Several Small Farmers
SL 28 & SL 34
Nov 2018 - Jan 2019
ROAST PROFILE BY
THE STORY BEHIND
Most of the coffee bought and sold in Kenya is traded through the national auction system, where marketing agents enter cooperatives’ and estates’ coffee and traders come to bid. The main buyers participating in this auction system are large multinationals, who then offer the lots to importers and roasters. Unfortunately, this has been the only way to purchase Kenyan coffee for a long time and the consequent lack of transparency, poor service and price volatility have been frustrating. However, there are some positive changes, whereby small importers start buying directly from auctions. Buying directly from auctions not only helps support local, Kenyan businesses, but also makes the supply chain more efficient. These changes are the first steps to avoiding the reliance on the auction system as such, working directly with farmers’ associations, cooperatives and small estates.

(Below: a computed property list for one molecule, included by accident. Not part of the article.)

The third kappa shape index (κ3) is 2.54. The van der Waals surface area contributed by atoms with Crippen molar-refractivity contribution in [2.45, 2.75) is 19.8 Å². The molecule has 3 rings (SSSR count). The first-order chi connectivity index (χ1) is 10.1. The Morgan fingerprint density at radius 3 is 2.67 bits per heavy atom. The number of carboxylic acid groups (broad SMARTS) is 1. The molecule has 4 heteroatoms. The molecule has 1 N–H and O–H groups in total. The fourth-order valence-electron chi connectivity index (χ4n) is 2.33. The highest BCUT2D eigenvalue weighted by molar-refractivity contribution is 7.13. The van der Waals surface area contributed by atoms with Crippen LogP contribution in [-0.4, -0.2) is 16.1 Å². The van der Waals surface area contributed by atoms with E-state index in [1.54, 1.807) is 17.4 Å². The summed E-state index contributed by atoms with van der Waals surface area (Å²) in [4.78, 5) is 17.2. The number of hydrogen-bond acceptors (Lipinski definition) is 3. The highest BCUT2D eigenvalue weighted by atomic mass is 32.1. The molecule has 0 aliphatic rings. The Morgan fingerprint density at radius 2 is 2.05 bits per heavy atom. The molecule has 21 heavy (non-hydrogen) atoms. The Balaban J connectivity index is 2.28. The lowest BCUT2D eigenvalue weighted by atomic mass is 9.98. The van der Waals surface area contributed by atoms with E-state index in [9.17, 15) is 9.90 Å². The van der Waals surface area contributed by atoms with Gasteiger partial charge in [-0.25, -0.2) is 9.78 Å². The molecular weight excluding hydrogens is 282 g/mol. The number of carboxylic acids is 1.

This particular lot is a AB out-turn from the Muchagara washing station.
Muchagara washing station is part of the Baragwi Cooperative Society, located near Muchagara, a town in Kirinyaga District. Founded in 1959, Muchagara is one of the oldest washing stations in Kenya and now has over 1000 members who deliver cherry to the wet mill. Most farmers have between 200 and 500 trees. Cherries that are brought to the wet mill are pulped and fermented the same day and, after 36 to 48 hours of fermentation, the coffee is moved to soaking tanks. Once the coffee has been soaked it’s moved to the drying beds where it dries for 10 to 15 days.